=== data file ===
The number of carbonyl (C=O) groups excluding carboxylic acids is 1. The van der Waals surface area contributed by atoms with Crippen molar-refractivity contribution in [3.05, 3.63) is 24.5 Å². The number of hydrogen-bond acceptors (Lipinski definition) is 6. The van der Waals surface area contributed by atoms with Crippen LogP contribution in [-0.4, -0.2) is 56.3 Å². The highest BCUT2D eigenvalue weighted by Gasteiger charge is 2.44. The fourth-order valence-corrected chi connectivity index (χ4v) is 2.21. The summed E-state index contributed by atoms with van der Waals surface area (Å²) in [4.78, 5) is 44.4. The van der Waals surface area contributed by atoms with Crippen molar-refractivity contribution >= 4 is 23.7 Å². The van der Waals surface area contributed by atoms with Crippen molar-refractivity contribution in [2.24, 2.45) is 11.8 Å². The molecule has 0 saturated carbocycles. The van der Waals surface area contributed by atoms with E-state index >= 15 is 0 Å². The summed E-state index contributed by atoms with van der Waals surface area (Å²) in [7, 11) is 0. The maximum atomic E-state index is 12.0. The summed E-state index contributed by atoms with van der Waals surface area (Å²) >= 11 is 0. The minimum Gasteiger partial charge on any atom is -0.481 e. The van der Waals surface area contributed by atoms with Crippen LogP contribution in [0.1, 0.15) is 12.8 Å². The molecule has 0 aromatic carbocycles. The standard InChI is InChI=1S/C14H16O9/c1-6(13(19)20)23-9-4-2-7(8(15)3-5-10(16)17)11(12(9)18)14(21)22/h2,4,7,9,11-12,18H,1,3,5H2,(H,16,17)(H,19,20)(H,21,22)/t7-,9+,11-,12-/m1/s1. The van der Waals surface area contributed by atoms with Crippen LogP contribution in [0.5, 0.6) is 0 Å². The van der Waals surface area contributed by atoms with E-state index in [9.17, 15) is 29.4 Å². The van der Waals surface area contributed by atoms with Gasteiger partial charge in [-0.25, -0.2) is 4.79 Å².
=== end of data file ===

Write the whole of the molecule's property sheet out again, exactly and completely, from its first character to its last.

The number of carbonyl (C=O) groups excluding carboxylic acids is 1. The van der Waals surface area contributed by atoms with Crippen molar-refractivity contribution in [3.05, 3.63) is 24.5 Å². The number of hydrogen-bond acceptors (Lipinski definition) is 6. The van der Waals surface area contributed by atoms with Crippen LogP contribution in [-0.4, -0.2) is 56.3 Å². The highest BCUT2D eigenvalue weighted by Gasteiger charge is 2.44. The fourth-order valence-corrected chi connectivity index (χ4v) is 2.21. The summed E-state index contributed by atoms with van der Waals surface area (Å²) in [4.78, 5) is 44.4. The van der Waals surface area contributed by atoms with Crippen molar-refractivity contribution >= 4 is 23.7 Å². The van der Waals surface area contributed by atoms with Crippen molar-refractivity contribution in [2.24, 2.45) is 11.8 Å². The molecule has 0 saturated carbocycles. The van der Waals surface area contributed by atoms with E-state index >= 15 is 0 Å². The summed E-state index contributed by atoms with van der Waals surface area (Å²) in [7, 11) is 0. The maximum atomic E-state index is 12.0. The summed E-state index contributed by atoms with van der Waals surface area (Å²) >= 11 is 0. The minimum Gasteiger partial charge on any atom is -0.481 e. The van der Waals surface area contributed by atoms with Crippen LogP contribution in [0.1, 0.15) is 12.8 Å². The molecule has 0 aromatic carbocycles. The standard InChI is InChI=1S/C14H16O9/c1-6(13(19)20)23-9-4-2-7(8(15)3-5-10(16)17)11(12(9)18)14(21)22/h2,4,7,9,11-12,18H,1,3,5H2,(H,16,17)(H,19,20)(H,21,22)/t7-,9+,11-,12-/m1/s1. The van der Waals surface area contributed by atoms with Crippen LogP contribution in [0.5, 0.6) is 0 Å². The van der Waals surface area contributed by atoms with E-state index in [9.17, 15) is 29.4 Å². The van der Waals surface area contributed by atoms with Gasteiger partial charge in [-0.25, -0.2) is 4.79 Å².